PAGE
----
growing pains / by Christina Rosalie

One Scooby Doo bandaid and a glass of wine later, this is what heartache feels like. He comes home from the day with his Gram and Gramps who indulge his every wish: playground visits, popsicles, escaping from naps, trips to the hardware store, the library, the moon… When he gets here, he’s asleep and the rain has rinsed the heat out of the day. He’s in his car seat when they bring him, in his underpants, hair curling with sweat.

We carry him inside where he sleeps on DH the way he used to before his legs were long and his knees were scraped and his heart belonged only to us. Then he wakes, and all he wants is her, his Gram, who smells like sweet perfume and has soft hugs and buys him cookies whenever they go out.

He starts to cry for her. His eyes get red and puffy and he runs away and hides in corners, sobbing. Inconsolable, he doesn’t want either one of us, only her. Snot runs from his nose in a trail, and we offer peanut butter cookies and milk and he eats them and then starts to cry again; his smile as temporary as the thunderstorm earlier today that brought nickel-sized hail and a tornado warning while I was at school.

DH and I go outside onto the lawn. We check on the baby chicks, their beaks and yellow and sharp and their eyes round and dark. The grass is wet from the rain. We hold hands. Neither of us has any fucking idea what to do with our small boy who is standing in the doorway sobbing, not wanting to be with us but not wanting to be left alone either.

My heart feels like the tangled strings of a marionette; like prongs in a splintered music box; like the quarters that fall under couch cushions and are forgotten. We go back inside, agreeing to ignore him for a while. Surely this has gone on long enough, this wailing, this utter ridiculousness. He’s clutching the phone. “I want to call Gram,” he says each word punctuated with a gasping sob.

I put on Jack Johnson. DH grills chicken. I make potato salad. Bean sobs, clutching the phone.

Finally we cave, after forty five minutes of sobbing. When she answers, her first words are stupid and they make my heart feel like bits of broken glass. “I’ll be right over,” she says. DH intervenes. She’s his mom, so he can say it like it is. Not what we’re looking for here. Just say hi to him, calm him down. So she starts in, planning tomorrow with him: a trip to the café for milk and cookies, returning library books, a bike ride, a trip to the playground.

Smiles flutter on his face like the little blue moths that kept landing on the kids hands and arms at school while we were walking in the tall grass. They’d alight, then stick their tongues out, licking the salt from the kid’s sweaty palms, everyone watching in wonderment. My little boy didn’t want anything to do with me, and now he’s sitting there at the counter, elbows up, talking on the phone like a teenager, his face wide with grins. I can only listen for a while, before I feel like I can’t breathe.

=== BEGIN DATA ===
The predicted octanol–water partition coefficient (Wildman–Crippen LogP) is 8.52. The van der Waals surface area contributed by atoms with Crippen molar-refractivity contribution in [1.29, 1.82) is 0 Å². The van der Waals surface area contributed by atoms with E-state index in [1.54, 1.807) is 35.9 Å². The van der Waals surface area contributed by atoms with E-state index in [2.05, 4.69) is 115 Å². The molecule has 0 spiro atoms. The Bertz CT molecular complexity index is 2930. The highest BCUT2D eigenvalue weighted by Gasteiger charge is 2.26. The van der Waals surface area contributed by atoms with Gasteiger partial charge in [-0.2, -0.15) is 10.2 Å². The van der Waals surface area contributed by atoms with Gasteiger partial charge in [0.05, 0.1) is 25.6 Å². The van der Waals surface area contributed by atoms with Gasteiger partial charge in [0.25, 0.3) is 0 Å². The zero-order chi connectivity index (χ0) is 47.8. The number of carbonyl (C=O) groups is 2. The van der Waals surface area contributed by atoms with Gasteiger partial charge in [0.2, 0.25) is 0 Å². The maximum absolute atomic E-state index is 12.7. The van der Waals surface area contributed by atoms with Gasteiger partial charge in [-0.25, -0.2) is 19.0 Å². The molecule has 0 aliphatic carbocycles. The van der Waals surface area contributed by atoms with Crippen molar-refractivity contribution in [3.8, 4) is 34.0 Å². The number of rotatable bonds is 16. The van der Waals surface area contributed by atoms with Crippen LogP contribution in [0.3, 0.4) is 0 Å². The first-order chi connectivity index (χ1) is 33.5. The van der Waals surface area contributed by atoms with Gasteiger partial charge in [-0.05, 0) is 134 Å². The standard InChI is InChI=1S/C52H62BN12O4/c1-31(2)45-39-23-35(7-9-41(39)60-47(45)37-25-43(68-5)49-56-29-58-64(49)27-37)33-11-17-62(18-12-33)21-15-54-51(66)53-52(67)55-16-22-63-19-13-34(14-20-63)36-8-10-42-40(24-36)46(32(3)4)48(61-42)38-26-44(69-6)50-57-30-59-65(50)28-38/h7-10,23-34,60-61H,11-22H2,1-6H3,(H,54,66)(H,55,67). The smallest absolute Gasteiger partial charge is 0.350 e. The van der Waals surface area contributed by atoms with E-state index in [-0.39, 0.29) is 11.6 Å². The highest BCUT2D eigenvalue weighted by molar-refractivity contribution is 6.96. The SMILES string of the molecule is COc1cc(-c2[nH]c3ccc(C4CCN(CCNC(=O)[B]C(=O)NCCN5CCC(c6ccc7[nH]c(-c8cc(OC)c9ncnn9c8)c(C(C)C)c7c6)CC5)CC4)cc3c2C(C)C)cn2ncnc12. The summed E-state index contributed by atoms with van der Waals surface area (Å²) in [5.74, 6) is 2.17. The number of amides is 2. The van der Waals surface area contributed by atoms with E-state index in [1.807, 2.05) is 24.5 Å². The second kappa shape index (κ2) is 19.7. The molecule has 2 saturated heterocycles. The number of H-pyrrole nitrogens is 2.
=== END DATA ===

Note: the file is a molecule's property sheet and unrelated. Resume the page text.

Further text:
I go to the wine rack, reach for the first bottle, grapple with the cork screw. Except for with dinner sometimes I never drink, but it seems like the only thing that makes any sense: in that it doesn’t at all. The cork breaks, and the sharp tip of the corkscrew gashes across my index finger. When I hold my finger up to my mouth and my blood tastes coppery. I pour a glass and take a sip. He’s still talking to her and her voice is a cloying sing-song of sweetness.. My heart feels like a bit of clay, drying in the sun, a hundred little fissures forming on the surface. Damn. No one told me told me about this. No one warned me that they stop loving only you. That you stop being everything, that a day comes when your kiss no longer makes it better.

I take the red metal colander to the garden with a sharp knife and cut the outer leaves of lettuce heads, all curly and green. Walking across the wet grass to the garden I cry. Then while I’m cutting the salad greens he calls for me, “Mommy, where are you?” and my heart is a trout flip flopping about with a wild helpless kind of love. He’s standing at the top of the garden path waiting for me, and I pick him a wild daisy from among the tall grasses and he grins when I hand it to him. “I love you, Mommy,” he says.

We eat dinner and finally, he’s all mine again. I feed him buttered noodles with peas and carrots and then we sit on stools by the window watching the storm move towards us across the mountain. We count bolts of lightening and he grins, eyes still red, eyelashes tangled. Then the sky changes fast from light to metallic gray. The leaves on the trees are tossed belly side up, like a thousand darting minnows caught between here and the storm tossed sky. Rain chases the wind, and DH goes about shutting windows and nursing his own form of heartache.

Bean wanted neither of us; and while he’s climbing back and forth now between our laps sharing an ice cream sandwich and watching the storm dwindle, his small betrayal still stings like salt in a cut.

So this is watching your kid grow up; becoming someone separate, like one Jupiter’s moons. We fall into each other in a tight embrace and I feel the muscles in DH’s chest bunch against my cheek. He’s holding me the way we used to, like it’s just us again, before Bean, though it’s different of course. Three years, and suddenly he’s clamoring for independence at the threshold of our hearts. All we can do is stand in the doorway watching the storm approach. Then suddenly, rain is pelting our skin.